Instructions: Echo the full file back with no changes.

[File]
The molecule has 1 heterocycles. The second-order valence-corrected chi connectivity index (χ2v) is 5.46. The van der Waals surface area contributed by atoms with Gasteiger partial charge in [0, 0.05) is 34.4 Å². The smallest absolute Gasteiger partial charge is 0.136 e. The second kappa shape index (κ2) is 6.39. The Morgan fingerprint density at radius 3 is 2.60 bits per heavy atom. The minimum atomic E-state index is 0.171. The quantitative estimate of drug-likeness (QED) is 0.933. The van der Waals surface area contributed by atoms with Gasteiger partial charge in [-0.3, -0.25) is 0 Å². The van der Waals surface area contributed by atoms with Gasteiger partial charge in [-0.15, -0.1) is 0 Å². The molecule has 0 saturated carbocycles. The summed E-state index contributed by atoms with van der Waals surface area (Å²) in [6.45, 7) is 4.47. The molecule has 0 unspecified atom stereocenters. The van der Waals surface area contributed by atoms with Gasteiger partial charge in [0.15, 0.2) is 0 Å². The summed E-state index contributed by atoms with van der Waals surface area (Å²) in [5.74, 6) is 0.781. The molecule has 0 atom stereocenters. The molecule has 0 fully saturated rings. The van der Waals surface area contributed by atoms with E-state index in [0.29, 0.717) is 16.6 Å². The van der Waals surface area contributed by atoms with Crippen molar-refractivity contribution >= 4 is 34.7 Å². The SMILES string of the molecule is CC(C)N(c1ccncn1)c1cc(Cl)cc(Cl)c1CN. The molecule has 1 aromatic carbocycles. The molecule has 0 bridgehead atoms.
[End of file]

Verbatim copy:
The molecule has 1 heterocycles. The second-order valence-corrected chi connectivity index (χ2v) is 5.46. The van der Waals surface area contributed by atoms with Gasteiger partial charge in [0, 0.05) is 34.4 Å². The smallest absolute Gasteiger partial charge is 0.136 e. The second kappa shape index (κ2) is 6.39. The Morgan fingerprint density at radius 3 is 2.60 bits per heavy atom. The minimum atomic E-state index is 0.171. The quantitative estimate of drug-likeness (QED) is 0.933. The van der Waals surface area contributed by atoms with Gasteiger partial charge in [-0.3, -0.25) is 0 Å². The van der Waals surface area contributed by atoms with Gasteiger partial charge in [-0.15, -0.1) is 0 Å². The molecule has 0 saturated carbocycles. The summed E-state index contributed by atoms with van der Waals surface area (Å²) in [6.45, 7) is 4.47. The molecule has 0 unspecified atom stereocenters. The van der Waals surface area contributed by atoms with Gasteiger partial charge in [0.15, 0.2) is 0 Å². The summed E-state index contributed by atoms with van der Waals surface area (Å²) in [5.74, 6) is 0.781. The molecule has 0 atom stereocenters. The molecule has 0 fully saturated rings. The van der Waals surface area contributed by atoms with E-state index in [0.29, 0.717) is 16.6 Å². The van der Waals surface area contributed by atoms with Crippen molar-refractivity contribution >= 4 is 34.7 Å². The SMILES string of the molecule is CC(C)N(c1ccncn1)c1cc(Cl)cc(Cl)c1CN. The molecule has 1 aromatic carbocycles. The molecule has 0 bridgehead atoms.